To obtain the nonvolatile memory cell 120 in accordance with a first exemplary embodiment of the invention shown in FIG. 1C, first of all a gate-insulating charge storage layer 121 is formed by thermal oxidation on uncovered surface regions of the gate region 104 formed from aluminum material. Therefore, the gate-insulating charge storage layer 121 is formed from aluminum oxide material. Alternatively, it is possible to carry out conformal deposition of a dielectric material, followed by an anisotropic etchback in order to form the gate-insulating charge storage layer 121. The gate-insulating charge storage layer 121 simultaneously serves as gate-insulating region of the field-effect transistor and as charge storage layer of the memory cell 120, into which charge storage layer 120 electrically charge carriers can be selectively introduced and/or from which charge storage layer 120 electrical charge carriers can be selectively removed. Furthermore, the gate-insulating charge storage layer 121 is designed in such a manner that the electrical conductivity of a carbon nanotube that is subsequently to be formed can be influenced in a characteristic way by means of electrical charge carriers introduced in the gate-insulating charge storage layer 121.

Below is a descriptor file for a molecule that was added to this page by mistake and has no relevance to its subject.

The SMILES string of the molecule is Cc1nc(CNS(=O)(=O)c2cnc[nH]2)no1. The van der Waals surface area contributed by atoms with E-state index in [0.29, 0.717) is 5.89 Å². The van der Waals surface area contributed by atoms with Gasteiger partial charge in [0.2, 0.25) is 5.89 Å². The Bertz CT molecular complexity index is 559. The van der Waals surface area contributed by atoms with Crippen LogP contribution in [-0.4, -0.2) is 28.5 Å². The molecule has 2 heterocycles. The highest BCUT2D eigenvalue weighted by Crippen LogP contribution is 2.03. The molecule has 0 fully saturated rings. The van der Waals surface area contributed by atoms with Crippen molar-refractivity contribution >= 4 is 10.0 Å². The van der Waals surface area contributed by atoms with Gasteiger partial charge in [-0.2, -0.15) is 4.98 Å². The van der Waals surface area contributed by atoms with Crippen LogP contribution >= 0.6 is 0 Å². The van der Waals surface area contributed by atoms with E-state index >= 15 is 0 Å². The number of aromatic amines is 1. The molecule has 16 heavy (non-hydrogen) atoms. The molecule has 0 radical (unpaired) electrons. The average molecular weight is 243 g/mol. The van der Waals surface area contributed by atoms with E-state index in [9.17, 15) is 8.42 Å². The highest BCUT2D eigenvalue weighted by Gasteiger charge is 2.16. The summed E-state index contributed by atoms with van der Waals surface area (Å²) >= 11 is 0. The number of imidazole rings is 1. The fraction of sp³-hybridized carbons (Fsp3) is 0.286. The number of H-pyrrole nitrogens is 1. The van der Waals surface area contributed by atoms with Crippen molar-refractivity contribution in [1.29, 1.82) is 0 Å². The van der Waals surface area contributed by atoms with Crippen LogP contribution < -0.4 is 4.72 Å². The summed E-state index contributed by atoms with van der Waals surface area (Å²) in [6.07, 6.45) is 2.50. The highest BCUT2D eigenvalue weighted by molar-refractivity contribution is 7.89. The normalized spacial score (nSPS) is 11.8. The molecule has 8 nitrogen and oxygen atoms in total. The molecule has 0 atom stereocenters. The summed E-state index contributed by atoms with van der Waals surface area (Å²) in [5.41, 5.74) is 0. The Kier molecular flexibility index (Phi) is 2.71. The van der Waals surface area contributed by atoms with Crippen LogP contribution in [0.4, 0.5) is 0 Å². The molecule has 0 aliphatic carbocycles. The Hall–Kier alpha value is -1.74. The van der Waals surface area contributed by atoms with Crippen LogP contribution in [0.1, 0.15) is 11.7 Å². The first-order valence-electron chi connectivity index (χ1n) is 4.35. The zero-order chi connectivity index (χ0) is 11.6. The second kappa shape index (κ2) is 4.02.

In a further method step, semiconducting carbon nanotubes 122 are grown in the via holes 112 using a CVD (chemical vapor deposition) process, with the nickel material of the first source/drain region 102 catalytically assisting the growth of the carbon nanotubes 122. In an optional further method step, additionally electrically insulating material can be deposited in order to fill any cavities between the gate-insulating charge storage layer 121 and the carbon nanotubes 122 formed in a respective via hole 112. The layer sequence obtained in this way is planarized using a CMP process. Furthermore, the deposited material is reactively etched back in order, in accordance with FIG. 1C, to uncover upper end portions of the carbon nanotubes 122 for the purpose of contact-connection to a source/drain region that is subsequently to be applied. Thereafter, nickel material is deposited as second source/drain region 123, in such a manner that the uncovered upper portions of the carbon nanotubes 122 are contact-connected to the material of the second source/drain region 123.